In September 2014, the U.S. Office of Personnel Management terminated all of the contracts belonging to U.S. Investigative Services (USIS), a major background screening company for the government. The contracts were ended due to a massive security breach of its Homeland Security Department personnel files, affecting some 21 million people, some of whom had top security clearance.
Now, about 2,000 employees who were laid off from USIS in the aftermath of the breach have filed a class action lawsuit against their former employer. They claim that the company violated a federal law – the Worker Adjustment and Retraining Notification (WARN) Act – requiring it to give employees and the state 60 days’ notice prior to a mass layoff. According to Jack Raisner, an attorney representing the class, the employees were “put in a limbo status, cut off from computers, and had to wait and see what their status [was] going to be.”
The suit was actually started in late 2014, but it was cut short when Altegrity, Inc., USIS’ parent company, declared bankruptcy in February 2015. Now, the class is lodging their complaint against the directors and officers of the liquidated company as a way to recover the funds they feel they are owed.
USIS has had a tough time of it in recent years: The Justice Department sued the company for $1 billion in 2014 for “dumping” as many as 665,000 incomplete background checks on OPM in order to meet deadlines. USIS was also responsible for the background checks of Edward Snowden and Navy Yard shooter Aaron Alexis, and there were grumblings, too, when USIS awarded its executives large bonuses in the midst of its troubles.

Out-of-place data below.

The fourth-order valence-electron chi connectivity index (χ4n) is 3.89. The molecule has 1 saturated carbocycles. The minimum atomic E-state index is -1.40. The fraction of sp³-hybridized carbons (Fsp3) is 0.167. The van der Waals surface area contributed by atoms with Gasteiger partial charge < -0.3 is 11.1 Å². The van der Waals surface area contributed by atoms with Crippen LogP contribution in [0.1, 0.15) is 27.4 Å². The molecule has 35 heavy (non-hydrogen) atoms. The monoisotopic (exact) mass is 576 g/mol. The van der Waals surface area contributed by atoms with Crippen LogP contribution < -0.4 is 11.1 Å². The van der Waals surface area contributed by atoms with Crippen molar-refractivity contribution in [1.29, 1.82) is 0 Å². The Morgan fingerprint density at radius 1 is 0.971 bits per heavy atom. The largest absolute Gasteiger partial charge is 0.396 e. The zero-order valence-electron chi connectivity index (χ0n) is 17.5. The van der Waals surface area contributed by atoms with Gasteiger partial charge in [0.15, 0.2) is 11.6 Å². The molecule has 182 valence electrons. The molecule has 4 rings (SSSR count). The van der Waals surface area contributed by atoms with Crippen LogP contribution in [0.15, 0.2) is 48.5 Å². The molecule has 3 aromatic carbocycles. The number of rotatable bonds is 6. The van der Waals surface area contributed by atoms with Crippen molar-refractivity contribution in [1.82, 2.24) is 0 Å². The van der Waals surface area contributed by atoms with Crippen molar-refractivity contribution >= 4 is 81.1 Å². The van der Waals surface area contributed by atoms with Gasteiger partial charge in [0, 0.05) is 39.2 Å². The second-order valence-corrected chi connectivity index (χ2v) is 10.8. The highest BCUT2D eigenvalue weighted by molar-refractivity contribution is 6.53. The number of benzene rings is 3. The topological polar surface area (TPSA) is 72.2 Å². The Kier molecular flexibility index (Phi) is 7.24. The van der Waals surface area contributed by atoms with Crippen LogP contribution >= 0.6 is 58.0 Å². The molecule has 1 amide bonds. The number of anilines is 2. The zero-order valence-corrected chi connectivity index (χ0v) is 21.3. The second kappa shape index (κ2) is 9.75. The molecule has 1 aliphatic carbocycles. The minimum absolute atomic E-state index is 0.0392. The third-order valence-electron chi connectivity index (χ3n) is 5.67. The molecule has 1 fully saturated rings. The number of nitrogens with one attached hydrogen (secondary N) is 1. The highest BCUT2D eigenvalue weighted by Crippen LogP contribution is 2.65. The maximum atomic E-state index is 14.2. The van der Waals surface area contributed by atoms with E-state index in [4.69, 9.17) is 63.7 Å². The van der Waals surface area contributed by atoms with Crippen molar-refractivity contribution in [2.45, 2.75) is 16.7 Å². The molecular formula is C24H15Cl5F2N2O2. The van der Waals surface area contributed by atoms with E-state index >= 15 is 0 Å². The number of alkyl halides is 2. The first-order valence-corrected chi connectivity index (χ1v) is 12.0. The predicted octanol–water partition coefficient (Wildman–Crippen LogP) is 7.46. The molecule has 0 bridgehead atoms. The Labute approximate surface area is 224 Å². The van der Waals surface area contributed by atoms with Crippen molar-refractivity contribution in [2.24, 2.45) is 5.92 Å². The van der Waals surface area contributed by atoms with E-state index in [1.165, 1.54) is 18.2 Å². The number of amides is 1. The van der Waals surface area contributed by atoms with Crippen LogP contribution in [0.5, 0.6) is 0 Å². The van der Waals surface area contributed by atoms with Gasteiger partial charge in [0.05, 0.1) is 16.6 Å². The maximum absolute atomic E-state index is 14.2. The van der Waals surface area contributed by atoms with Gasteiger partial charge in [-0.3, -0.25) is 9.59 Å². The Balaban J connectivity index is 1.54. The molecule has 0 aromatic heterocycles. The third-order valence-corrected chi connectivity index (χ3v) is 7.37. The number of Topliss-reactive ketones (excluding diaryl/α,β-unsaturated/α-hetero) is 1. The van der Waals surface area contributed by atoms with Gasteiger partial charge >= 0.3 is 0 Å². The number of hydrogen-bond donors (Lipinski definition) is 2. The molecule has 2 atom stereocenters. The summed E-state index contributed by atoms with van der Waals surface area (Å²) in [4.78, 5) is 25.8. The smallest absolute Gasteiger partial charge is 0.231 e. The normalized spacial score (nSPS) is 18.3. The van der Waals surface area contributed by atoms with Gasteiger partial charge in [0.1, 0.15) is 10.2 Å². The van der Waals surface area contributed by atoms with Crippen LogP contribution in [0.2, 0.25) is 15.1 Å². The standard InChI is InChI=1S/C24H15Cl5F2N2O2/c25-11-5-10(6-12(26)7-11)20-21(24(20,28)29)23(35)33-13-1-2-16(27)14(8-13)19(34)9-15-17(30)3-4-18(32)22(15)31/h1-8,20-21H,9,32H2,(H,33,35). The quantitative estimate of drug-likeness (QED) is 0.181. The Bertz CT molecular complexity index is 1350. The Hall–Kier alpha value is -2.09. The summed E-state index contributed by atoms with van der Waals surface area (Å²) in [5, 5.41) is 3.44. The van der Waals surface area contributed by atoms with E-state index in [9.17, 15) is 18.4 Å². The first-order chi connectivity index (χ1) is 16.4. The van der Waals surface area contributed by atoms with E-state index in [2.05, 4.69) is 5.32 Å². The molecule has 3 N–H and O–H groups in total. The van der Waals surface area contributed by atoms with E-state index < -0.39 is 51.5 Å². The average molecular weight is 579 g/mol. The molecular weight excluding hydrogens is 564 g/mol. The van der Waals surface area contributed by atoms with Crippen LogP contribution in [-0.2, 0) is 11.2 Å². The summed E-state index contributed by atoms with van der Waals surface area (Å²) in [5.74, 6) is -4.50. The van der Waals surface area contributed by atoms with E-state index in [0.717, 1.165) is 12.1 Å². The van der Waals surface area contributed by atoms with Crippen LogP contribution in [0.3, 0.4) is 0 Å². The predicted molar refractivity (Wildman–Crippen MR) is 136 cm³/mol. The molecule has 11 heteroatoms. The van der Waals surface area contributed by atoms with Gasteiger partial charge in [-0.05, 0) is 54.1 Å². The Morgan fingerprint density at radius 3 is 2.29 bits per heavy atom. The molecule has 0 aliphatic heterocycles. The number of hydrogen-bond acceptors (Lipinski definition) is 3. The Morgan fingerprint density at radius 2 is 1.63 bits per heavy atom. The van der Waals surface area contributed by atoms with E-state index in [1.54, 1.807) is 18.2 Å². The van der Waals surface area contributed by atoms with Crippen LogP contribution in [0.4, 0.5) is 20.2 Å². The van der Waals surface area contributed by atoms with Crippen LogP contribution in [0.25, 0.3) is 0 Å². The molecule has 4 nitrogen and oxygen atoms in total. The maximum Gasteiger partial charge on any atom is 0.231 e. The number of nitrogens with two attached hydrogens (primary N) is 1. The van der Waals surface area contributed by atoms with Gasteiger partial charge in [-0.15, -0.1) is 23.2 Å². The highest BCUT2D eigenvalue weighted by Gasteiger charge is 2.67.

When asked for comment, an OPM spokesperson said that there are no restrictions against hiring former USIS employees, except for those who were involved in the “dumping” of incomplete background checks. In fact, KeyPoint Government Solutions in Loveland, Colorado hired 200 of the former USIS employees, and NT Concepts, a background screening support provider for the government, said it has hired 800 people and plans to hire up to 200 more.
These security breaches have far-reaching implications. Identity theft causes more than just credit and financial damage; victims have also reported missed job opportunities, being denied loans, and even finding themselves placed under arrest for crimes they did not commit. The government has acknowledged the consequences of the data breach by offering all of those affected three years’ worth of credit and identity monitoring services. Still, it is important to remember that identity theft can have a devastating effect on the victim’s name, work history, and reputation.
We are The Cedalius Group, the employment background screening provider you can trust. We understand the importance of data integrity in the background screening process, and we take great pains to ensure that our clients’ – and their candidates’ – information is safe and secure. We feel a deep responsibility to protect our client’s information – and their reputation – as closely as we would protect our own. For more information on employment background screening or information security, please call us today at 404.963.9862 or visit us online at www.thecedaliusgroup.com.
The Cedalius Group offers insight into the background screening industry for educational purposes. We always recommend you consult with your legal counsel to determine practices that best suit your business needs.